Andrew Jason Valencia
thumbnail photo by Beth
The Sierra Fin hostel was in its tenth year of operation when Shep arrived one morning to apply for the assistant manager job. The town of Fortaleza Española sat on the coast like a flattened squid with at least ten unpaved roads jutting out from the city proper, winding their way through the stony hills and preserved forests that ran along the shore. Shep drove his newly acquired ’89 Dodge pickup down one of the longer and more challenging stretches of road until, less than a hundred yards from the beach, he came upon a cluster of squat tan buildings with the look of a run-down Motel 6 or Travel Lodge. The sign on the marquee—SIERRA FIN HOSTEL VACANCIES YEAR ROUND—didn’t impress him very much. Neither did the hostel’s owner, Roy, a pot-bellied British pensioner who conducted Shep’s interview over the hood of the Dodge with a beer in one hand and a lit cigarillo in the other.
“You bring a copy of your résumé?” Roy asked, scratching at a mosquito bite bulging out from his freckled forearm.
“I attached it to the email I sent before I came down,” Shep said. “Didn’t you get it?”
“Oh, I got it,” Roy said. “But my printer’s been out of ink since last summer. Hard to come by this far from town.”
Shep felt his leg muscles tense up. “Well, I can give you a quick summary if you want.”
“No need.” Roy licked the beer from his mustache and stared off into the low green canopy above the roadside. Some unseen forest bird unleashed a shrill squawk every few seconds. Beyond that, only the soft patter of leaf water disturbed the quiet of their surroundings. “Only have a few questions for you. First and foremost is whether you have any experience working in a place like this.”
Shep leaned away from the truck and wiped the warm sweat from the back of his neck. “The only experience I’ve got is as a journalist,” he said. “Nine years of it. I’m a sports reporter.”
“NCAA. American college football.”
“Well, that’s interesting,” Roy said. He puffed on the cigarillo. “How’s your Spanish?”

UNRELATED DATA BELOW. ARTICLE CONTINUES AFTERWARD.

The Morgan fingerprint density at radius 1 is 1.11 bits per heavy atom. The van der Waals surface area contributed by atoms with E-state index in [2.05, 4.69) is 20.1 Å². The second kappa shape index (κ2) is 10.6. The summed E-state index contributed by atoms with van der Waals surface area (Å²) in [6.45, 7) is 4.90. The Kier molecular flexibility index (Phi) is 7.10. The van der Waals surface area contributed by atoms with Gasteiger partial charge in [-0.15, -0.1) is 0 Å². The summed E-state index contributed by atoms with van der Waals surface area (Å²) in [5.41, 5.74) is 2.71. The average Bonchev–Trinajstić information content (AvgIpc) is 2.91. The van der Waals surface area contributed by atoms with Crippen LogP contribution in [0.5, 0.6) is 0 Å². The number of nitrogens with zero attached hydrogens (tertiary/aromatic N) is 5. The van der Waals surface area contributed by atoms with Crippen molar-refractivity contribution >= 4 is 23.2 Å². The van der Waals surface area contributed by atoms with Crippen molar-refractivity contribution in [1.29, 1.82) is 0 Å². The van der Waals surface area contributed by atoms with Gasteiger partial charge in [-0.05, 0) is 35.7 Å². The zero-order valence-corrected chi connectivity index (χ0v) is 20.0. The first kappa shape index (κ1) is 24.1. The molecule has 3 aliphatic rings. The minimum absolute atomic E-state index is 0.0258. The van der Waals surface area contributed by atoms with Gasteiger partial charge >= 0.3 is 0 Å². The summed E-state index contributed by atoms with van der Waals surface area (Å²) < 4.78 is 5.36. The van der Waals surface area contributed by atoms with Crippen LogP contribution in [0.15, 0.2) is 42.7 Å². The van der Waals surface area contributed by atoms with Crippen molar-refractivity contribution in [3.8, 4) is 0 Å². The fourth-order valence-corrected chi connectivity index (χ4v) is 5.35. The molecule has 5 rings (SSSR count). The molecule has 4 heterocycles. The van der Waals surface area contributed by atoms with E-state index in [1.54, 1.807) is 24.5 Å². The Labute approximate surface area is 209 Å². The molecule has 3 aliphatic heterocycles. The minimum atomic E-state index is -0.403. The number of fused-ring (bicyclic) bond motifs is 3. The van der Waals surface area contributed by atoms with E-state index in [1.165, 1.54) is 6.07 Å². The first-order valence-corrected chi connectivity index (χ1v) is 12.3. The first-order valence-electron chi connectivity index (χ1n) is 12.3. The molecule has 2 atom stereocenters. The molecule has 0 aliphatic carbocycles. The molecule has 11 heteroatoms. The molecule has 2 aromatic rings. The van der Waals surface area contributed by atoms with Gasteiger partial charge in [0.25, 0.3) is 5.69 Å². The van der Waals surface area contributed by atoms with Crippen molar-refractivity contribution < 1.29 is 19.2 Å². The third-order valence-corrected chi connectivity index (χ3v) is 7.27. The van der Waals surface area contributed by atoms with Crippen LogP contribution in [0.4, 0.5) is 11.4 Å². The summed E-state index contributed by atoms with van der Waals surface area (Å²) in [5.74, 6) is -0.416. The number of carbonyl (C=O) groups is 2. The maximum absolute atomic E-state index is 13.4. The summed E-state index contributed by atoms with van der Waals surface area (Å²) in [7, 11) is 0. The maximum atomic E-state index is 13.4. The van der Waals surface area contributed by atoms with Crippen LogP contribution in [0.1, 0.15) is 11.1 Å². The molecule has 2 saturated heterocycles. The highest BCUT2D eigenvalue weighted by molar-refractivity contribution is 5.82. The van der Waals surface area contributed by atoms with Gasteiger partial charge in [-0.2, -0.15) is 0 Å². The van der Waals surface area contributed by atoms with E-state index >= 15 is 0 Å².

“I studied a little in college,” Shep said. “But it’s been a while.”
“Is that your way of saying you don’t know any?”
“Would that be a deal-breaker?”
“Not necessarily. A little Spanish would be good, certainly. A little Chinese would be even better. But in any case, most of our guests manage to make themselves understood in English. So it shouldn’t be too much of a problem.”
Shep brushed his fingers through the front of his hair, which in the late morning humidity was resting flat against his scalp. Dark stains appeared under the arms of his Fresno State sweatshirt, under which his plain white tank top was soaked completely through. He knew he didn’t look very professional, but after a week on the road it was the cleanest outfit he had left.
“I suppose my second question,” Roy said, “is how a young man like you came to find yourself in a spot such as this. I take it you only just arrived in the country, correct?”
“Flew in from California about ten days ago,” Shep said.
“Right. So what’s the story with that?” Roy took a final puff from the cigarillo and dropped the smoldering stump into a puddle of muddy rainwater. “You in trouble of some sort? With the American authorities?”
“I’ve never broken the law in my life,” Shep said. “An old friend talked me into coming down here on a wild goose chase. Said he had a job lined up for me at an English-language newspaper up in Panama City. So I uprooted my whole life and flew down here on short notice. But when I arrived, the paper had already folded up, and my friend was nowhere to be found.”
Roy groaned sympathetically. “That’s like something out of a bad dream,” he said. “Surprised you didn’t turn right around and fly back home.”
“I would have if I could.”
Shep didn’t know what to make of the look Roy gave him then. In general, he seemed like the type of guy who was hard to read at any given moment. The section of face that stuck out between his graying beard and matted bangs appeared almost Indian it was so stoic and dark. He had heard things about the “stiff upper lip” emotionlessness of the British, but then Roy hardly seemed representative of any particular group of people.
“Listen,” Shep said. “I’m going to be straight with you, mainly because I can’t afford to play it cool right now. The truth is that I’m broke. I spent almost everything I had on my ticket down here, and what little I had left got eaten away trying to figure out my next step. I picked this truck up for next to nothing, and I found a cheap hostel where I could connect to the internet. But yours was the only job listing in the entire country that won me so much as an interview.”